And let it not be forgotten that the beautiful Tottenham Hotspur stadium screams it from the stadium banner, ‘The Game is About Glory.’  Yes, indeed it is. But for Spurs, glory is but a starless sky and a continuing haunting melody of unfulfilled promise, a void that longs to be filled.  Glory currently resides at Manchester City who have been drowning in it season after season. Another league title, making it four on the spin. Liverpool still feels the warmth of glory’s embrace. Chelsea and Manchester United have taken long sips from Glory’s chalice, and Arsenal were painfully close to reacquainting themselves with its delicious flavour.

For Tottenham Hotspur however, glory is the missing child who not only refuses to come home but adamantly refuses to divulge his whereabouts. Team after team, and manager after manager has sought the child out. Millions upon millions have been shelled out on the search. Missing persons were called. The police have been forever on the lookout. Managerial bounty hunters were brought in to track him down. Nothing worked. Even a brand-new home was built to welcome him home and yet… the club remains a giant jigsaw puzzle with half of the pieces still missing, and nobody can ever recall the picture on the lid of the box.

Next Season Will Be Different

There have been promising signs. Tantalizing glimpses above the knee of the raised skirt of what might have been if only the club hadn’t got so many injuries to crucial players at crucial times, and if only Romero could have remained a consummate defender instead of an unexploded bomb!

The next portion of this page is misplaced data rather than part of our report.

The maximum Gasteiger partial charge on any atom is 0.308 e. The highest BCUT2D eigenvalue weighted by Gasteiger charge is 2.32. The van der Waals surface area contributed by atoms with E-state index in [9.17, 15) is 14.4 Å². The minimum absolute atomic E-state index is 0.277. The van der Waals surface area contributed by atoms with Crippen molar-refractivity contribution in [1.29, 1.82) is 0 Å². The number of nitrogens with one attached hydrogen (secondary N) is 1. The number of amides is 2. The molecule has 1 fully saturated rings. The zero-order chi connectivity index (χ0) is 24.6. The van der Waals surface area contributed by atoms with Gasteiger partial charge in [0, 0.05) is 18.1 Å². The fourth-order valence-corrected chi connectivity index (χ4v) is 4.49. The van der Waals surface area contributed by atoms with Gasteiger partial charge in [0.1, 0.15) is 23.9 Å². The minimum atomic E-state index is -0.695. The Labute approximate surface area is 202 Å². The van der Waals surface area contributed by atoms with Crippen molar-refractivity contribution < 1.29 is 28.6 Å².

And yet the club has the unfortunate tendency of holding on to sub-par players for long after it has become evident that those players are not at the requisite level to move the dial. And it should not be forgotten that it took the club forever to realise that Harry Winks just didn’t possess sufficient skill to play in midfield at the level the club aspired to.

Among the current squad, players like Oliver Skipp, Emerson, Bryan Gil, Pap Sarr, Rodrigo Bentancur and Pierre Emile Hojberg are decent but are they really good enough to challenge those above them. Richarlason has shown some improvement but is he ever going to score twenty league goals in any season. As is always the case there will probably be two, and certainly no more than three, purchases during the summer transfer window. But the standard is likely to be another reflection of the club’s transfer and wage structure which Daniel Levy protects with all the verve of a lion protecting its kill.

That wage structure is directly related to the club’s league position, so finishing fifth in the table this season when the club has the sixth largest wage bill is an overachievement of sorts. Ange might have brought back some glorious football but losing twelve games out of thirty-eight with, yet another trophy-less season doesn’t feel glorious.

And so, it ends. The end of another trudge through thirty-eight games towards another hollow finale. The story had a new, bright beginning but alas the ending remained the same. Next year of course it will be different. Because you always have to believe that it will be different. But at the Lane, different has a plethora of possible meanings.

Tottenham Hotspur will play second tier European football next season and Postecoglu, like every predecessor,  will ask Daniel Levy for yet more millions to find glory and bring him home to the crucible of suffering where the souls of everyone connected to this great club are forged in the haunting melody of failure upon failure, and who long only for the object of their devotion to rise, phoenix-like, from the ashes of anguish. Including me!  Roll on August.

Derek Ross is an occasional contributor for First Touch. He also writes for Soccer 360 and The Top Flight